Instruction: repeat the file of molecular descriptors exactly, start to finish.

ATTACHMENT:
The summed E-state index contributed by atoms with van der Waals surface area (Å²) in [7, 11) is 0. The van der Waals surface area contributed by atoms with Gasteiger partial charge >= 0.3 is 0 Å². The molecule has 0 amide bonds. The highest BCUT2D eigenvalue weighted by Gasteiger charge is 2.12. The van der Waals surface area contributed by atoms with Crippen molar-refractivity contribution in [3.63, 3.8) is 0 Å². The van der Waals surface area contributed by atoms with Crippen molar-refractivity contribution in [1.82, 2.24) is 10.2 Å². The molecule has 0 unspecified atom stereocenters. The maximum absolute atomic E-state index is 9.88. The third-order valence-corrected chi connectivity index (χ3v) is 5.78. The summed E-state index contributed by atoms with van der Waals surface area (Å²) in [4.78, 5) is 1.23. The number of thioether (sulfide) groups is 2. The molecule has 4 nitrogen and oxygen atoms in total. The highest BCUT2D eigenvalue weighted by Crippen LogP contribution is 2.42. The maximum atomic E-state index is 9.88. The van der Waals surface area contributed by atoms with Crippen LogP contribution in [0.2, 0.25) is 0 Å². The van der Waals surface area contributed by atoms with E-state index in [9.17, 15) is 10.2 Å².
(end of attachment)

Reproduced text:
The summed E-state index contributed by atoms with van der Waals surface area (Å²) in [7, 11) is 0. The van der Waals surface area contributed by atoms with Gasteiger partial charge >= 0.3 is 0 Å². The molecule has 0 amide bonds. The highest BCUT2D eigenvalue weighted by Gasteiger charge is 2.12. The van der Waals surface area contributed by atoms with Crippen molar-refractivity contribution in [3.63, 3.8) is 0 Å². The van der Waals surface area contributed by atoms with Crippen molar-refractivity contribution in [1.82, 2.24) is 10.2 Å². The molecule has 0 unspecified atom stereocenters. The maximum absolute atomic E-state index is 9.88. The third-order valence-corrected chi connectivity index (χ3v) is 5.78. The summed E-state index contributed by atoms with van der Waals surface area (Å²) in [4.78, 5) is 1.23. The number of thioether (sulfide) groups is 2. The molecule has 4 nitrogen and oxygen atoms in total. The highest BCUT2D eigenvalue weighted by Crippen LogP contribution is 2.42. The maximum atomic E-state index is 9.88. The van der Waals surface area contributed by atoms with Crippen LogP contribution in [0.2, 0.25) is 0 Å². The van der Waals surface area contributed by atoms with E-state index in [9.17, 15) is 10.2 Å².